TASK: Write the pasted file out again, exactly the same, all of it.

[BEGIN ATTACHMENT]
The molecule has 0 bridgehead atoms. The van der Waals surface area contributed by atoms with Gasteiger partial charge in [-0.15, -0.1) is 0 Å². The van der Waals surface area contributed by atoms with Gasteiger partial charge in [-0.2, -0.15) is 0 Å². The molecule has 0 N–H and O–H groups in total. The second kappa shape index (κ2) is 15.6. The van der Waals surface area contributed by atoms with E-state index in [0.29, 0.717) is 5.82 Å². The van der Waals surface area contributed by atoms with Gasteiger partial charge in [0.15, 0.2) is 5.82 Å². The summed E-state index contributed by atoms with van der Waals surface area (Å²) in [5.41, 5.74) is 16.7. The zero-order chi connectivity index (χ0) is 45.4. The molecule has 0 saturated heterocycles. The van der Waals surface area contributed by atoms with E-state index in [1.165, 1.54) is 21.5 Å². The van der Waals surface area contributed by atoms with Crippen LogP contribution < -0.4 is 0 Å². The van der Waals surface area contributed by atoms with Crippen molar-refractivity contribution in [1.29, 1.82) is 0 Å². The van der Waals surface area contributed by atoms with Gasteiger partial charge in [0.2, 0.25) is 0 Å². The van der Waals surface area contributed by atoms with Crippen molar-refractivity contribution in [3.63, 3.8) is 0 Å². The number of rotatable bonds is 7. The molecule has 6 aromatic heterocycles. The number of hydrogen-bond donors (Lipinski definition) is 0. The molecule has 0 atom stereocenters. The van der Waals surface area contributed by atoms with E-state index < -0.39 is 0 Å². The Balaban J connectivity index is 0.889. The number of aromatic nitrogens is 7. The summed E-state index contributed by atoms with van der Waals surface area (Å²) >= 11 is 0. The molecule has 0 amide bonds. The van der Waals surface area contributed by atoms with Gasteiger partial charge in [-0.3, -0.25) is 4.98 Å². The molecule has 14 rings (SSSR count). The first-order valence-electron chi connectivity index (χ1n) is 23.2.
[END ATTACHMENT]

The molecule has 0 bridgehead atoms. The van der Waals surface area contributed by atoms with Gasteiger partial charge in [-0.15, -0.1) is 0 Å². The van der Waals surface area contributed by atoms with Gasteiger partial charge in [-0.2, -0.15) is 0 Å². The molecule has 0 N–H and O–H groups in total. The second kappa shape index (κ2) is 15.6. The van der Waals surface area contributed by atoms with E-state index in [0.29, 0.717) is 5.82 Å². The van der Waals surface area contributed by atoms with Gasteiger partial charge in [0.15, 0.2) is 5.82 Å². The summed E-state index contributed by atoms with van der Waals surface area (Å²) in [5.41, 5.74) is 16.7. The zero-order chi connectivity index (χ0) is 45.4. The molecule has 0 saturated heterocycles. The van der Waals surface area contributed by atoms with E-state index in [1.165, 1.54) is 21.5 Å². The van der Waals surface area contributed by atoms with Crippen LogP contribution < -0.4 is 0 Å². The van der Waals surface area contributed by atoms with Crippen molar-refractivity contribution in [1.29, 1.82) is 0 Å². The van der Waals surface area contributed by atoms with Gasteiger partial charge in [0.2, 0.25) is 0 Å². The van der Waals surface area contributed by atoms with Crippen molar-refractivity contribution in [3.63, 3.8) is 0 Å². The number of rotatable bonds is 7. The molecule has 6 aromatic heterocycles. The number of hydrogen-bond donors (Lipinski definition) is 0. The molecule has 0 atom stereocenters. The van der Waals surface area contributed by atoms with E-state index < -0.39 is 0 Å². The Balaban J connectivity index is 0.889. The number of aromatic nitrogens is 7. The summed E-state index contributed by atoms with van der Waals surface area (Å²) >= 11 is 0. The molecule has 0 amide bonds. The van der Waals surface area contributed by atoms with Gasteiger partial charge in [-0.3, -0.25) is 4.98 Å². The molecule has 14 rings (SSSR count). The first-order valence-electron chi connectivity index (χ1n) is 23.2.